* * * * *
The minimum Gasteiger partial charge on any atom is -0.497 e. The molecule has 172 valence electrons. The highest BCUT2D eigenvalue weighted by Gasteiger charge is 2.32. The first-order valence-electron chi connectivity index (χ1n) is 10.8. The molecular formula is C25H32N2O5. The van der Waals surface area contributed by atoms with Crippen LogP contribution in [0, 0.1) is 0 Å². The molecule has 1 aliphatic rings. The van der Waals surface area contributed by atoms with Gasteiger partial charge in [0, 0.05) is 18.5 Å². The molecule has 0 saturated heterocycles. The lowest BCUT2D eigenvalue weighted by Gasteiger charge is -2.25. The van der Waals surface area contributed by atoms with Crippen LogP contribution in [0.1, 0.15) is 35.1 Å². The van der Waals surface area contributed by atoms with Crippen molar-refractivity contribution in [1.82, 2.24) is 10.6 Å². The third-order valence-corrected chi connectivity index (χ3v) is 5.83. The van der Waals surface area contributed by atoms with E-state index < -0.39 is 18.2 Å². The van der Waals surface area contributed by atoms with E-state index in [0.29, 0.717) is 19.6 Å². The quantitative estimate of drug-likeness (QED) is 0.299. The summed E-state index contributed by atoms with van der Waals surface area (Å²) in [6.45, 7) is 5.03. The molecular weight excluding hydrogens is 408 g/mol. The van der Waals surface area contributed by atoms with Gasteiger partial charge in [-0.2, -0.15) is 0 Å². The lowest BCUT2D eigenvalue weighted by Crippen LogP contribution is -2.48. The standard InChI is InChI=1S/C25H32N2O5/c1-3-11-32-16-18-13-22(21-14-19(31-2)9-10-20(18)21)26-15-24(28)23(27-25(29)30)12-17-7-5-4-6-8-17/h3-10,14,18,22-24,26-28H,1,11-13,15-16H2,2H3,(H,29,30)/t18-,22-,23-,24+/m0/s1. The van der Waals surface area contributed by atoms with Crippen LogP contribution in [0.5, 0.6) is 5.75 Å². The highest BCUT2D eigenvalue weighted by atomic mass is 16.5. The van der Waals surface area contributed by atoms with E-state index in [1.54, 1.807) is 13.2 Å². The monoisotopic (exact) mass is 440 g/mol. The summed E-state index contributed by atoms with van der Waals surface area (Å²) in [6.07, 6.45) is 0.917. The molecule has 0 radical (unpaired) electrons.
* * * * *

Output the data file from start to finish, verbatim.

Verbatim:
The minimum Gasteiger partial charge on any atom is -0.497 e. The molecule has 172 valence electrons. The highest BCUT2D eigenvalue weighted by Gasteiger charge is 2.32. The first-order valence-electron chi connectivity index (χ1n) is 10.8. The molecular formula is C25H32N2O5. The van der Waals surface area contributed by atoms with Crippen LogP contribution in [0, 0.1) is 0 Å². The molecule has 1 aliphatic rings. The van der Waals surface area contributed by atoms with Gasteiger partial charge in [0, 0.05) is 18.5 Å². The molecule has 0 saturated heterocycles. The lowest BCUT2D eigenvalue weighted by Gasteiger charge is -2.25. The van der Waals surface area contributed by atoms with Crippen LogP contribution in [0.1, 0.15) is 35.1 Å². The van der Waals surface area contributed by atoms with Crippen molar-refractivity contribution in [1.82, 2.24) is 10.6 Å². The third-order valence-corrected chi connectivity index (χ3v) is 5.83. The van der Waals surface area contributed by atoms with E-state index < -0.39 is 18.2 Å². The van der Waals surface area contributed by atoms with E-state index in [0.29, 0.717) is 19.6 Å². The quantitative estimate of drug-likeness (QED) is 0.299. The summed E-state index contributed by atoms with van der Waals surface area (Å²) in [6.45, 7) is 5.03. The molecular weight excluding hydrogens is 408 g/mol. The van der Waals surface area contributed by atoms with Gasteiger partial charge in [-0.2, -0.15) is 0 Å². The lowest BCUT2D eigenvalue weighted by Crippen LogP contribution is -2.48. The standard InChI is InChI=1S/C25H32N2O5/c1-3-11-32-16-18-13-22(21-14-19(31-2)9-10-20(18)21)26-15-24(28)23(27-25(29)30)12-17-7-5-4-6-8-17/h3-10,14,18,22-24,26-28H,1,11-13,15-16H2,2H3,(H,29,30)/t18-,22-,23-,24+/m0/s1. The van der Waals surface area contributed by atoms with Crippen LogP contribution in [0.5, 0.6) is 5.75 Å². The highest BCUT2D eigenvalue weighted by atomic mass is 16.5. The van der Waals surface area contributed by atoms with E-state index in [1.54, 1.807) is 13.2 Å². The monoisotopic (exact) mass is 440 g/mol. The summed E-state index contributed by atoms with van der Waals surface area (Å²) in [6.07, 6.45) is 0.917. The molecule has 0 radical (unpaired) electrons.